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Pitcher preview: Jason Vargas

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A changeup with untapped potential.

Gregory Shamus

Rays fans could be forgiven for being worried about crafty lefties after watching the drubbing their team got at the hands of Mark Buehrle last week. Take heart, though, because while Jason Vargas is every bit as left-handed as Buehrle, he's not nearly as crafty. Here's what he throws:

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via pitchfx.texasleaguers.com

His two fastballs averaged 88 mph last season, his seldom-used cutter was at 84 mph, his changeup at 80 mph, and his 12-6 curve way down at 76 mph.

Now, you're probably thinking, "That changeup has a ton of movement," and you're right. The changeup was Vargas's best swing-and-miss offering by far, with a 39% whiff per swing rate in 2013 (from Brooks Baseball). None of his other pitches topped 20% whiffs per swing. The good news for the Rays is that Vargas mostly only uses his live changeup against righties (34% of the time in 2013), despite the fact that it has good success against righties in a smaller sample (8% in 2013). This usage pattern is likely the reason Vargas has posted a very small (but not actually a reverse) split for a lefty. I don't know that he needs to be Danks Theoried, but I do think Maddon should give some thought as to which lefties to sit and which to leave in.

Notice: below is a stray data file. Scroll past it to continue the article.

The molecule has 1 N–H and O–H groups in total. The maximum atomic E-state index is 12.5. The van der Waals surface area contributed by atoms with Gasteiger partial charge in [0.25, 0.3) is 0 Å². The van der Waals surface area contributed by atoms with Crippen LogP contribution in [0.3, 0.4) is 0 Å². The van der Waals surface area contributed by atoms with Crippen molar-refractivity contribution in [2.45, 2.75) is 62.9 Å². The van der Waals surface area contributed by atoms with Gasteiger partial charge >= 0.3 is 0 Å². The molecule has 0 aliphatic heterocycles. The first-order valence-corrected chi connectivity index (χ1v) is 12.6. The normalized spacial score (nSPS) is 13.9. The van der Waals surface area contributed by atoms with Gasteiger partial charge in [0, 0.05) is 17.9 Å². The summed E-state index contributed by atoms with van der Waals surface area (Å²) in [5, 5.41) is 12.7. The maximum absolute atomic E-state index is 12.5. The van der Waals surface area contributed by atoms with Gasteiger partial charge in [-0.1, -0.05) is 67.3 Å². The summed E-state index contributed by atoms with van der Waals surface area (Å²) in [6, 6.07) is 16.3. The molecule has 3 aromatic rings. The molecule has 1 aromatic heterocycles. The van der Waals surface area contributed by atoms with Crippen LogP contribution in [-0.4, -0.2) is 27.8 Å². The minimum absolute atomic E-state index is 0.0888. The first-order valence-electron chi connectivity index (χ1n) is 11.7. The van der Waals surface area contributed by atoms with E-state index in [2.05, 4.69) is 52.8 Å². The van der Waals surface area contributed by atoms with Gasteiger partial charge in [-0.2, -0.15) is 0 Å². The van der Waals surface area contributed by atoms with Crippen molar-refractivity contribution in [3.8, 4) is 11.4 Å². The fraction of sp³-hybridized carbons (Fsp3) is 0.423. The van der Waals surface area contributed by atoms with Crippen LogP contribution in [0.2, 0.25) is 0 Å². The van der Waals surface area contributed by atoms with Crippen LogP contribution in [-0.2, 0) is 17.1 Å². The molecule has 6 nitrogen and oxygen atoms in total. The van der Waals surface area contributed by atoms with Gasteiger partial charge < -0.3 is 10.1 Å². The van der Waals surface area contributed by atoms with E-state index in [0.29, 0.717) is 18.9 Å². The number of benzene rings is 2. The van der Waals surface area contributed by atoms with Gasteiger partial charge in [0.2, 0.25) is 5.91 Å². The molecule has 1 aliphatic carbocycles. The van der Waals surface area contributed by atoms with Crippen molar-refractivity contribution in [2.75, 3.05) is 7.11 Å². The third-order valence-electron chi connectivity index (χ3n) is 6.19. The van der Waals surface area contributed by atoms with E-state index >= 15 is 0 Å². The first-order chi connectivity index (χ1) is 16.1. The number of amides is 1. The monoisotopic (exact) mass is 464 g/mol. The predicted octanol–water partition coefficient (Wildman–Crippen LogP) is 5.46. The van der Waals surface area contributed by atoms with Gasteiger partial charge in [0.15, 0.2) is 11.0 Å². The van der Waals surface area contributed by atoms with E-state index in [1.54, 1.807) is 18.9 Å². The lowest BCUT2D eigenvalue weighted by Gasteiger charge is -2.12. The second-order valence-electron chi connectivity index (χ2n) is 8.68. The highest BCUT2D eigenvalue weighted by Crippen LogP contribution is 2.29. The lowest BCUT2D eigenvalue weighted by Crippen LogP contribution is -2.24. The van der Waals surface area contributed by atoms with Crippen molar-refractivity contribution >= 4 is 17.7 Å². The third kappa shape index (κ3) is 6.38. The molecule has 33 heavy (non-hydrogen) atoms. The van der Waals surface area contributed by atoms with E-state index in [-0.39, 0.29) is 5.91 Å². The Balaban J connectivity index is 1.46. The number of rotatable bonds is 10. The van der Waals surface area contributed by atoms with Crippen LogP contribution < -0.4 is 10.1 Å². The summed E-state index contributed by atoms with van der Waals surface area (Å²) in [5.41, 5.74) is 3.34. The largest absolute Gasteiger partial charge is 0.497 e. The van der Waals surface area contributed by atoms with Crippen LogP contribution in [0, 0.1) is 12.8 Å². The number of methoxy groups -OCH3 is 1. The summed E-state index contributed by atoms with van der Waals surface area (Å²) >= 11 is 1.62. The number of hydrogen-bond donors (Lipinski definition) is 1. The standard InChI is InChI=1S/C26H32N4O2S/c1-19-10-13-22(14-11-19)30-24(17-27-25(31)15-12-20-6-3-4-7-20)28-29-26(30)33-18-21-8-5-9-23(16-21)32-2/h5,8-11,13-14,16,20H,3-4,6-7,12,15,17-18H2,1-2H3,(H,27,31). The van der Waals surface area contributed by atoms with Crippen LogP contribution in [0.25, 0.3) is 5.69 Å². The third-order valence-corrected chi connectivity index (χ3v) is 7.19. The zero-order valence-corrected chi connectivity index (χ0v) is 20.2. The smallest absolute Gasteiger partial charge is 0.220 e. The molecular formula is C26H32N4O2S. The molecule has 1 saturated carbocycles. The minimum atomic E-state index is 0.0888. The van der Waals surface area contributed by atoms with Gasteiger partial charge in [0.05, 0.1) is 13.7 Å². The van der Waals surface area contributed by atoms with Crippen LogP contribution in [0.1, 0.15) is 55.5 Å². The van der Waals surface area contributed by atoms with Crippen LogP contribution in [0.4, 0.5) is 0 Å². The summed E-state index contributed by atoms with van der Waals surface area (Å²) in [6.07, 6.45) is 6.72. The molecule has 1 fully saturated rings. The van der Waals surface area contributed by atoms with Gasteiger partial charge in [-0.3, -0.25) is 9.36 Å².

Of course, there's a chance that Vargas's teammate, James Shields -- who is perhaps the greatest example of the power of throwing a changeup to batters of both handedness and to both sides of the plate -- will have convinced him to up his usage. Hope not.

Assuming no Shieldsian intervention, expect Vargas to wear out the outside edge of the strikezone with four-seam fastballs and changeups against righties, and with four-seamers, two-seamers, and curves against lefties. His approach and his stuff would make him a groundball pitcher, but for his four-seam, which spoils the effect by getting put in the air often, and hard.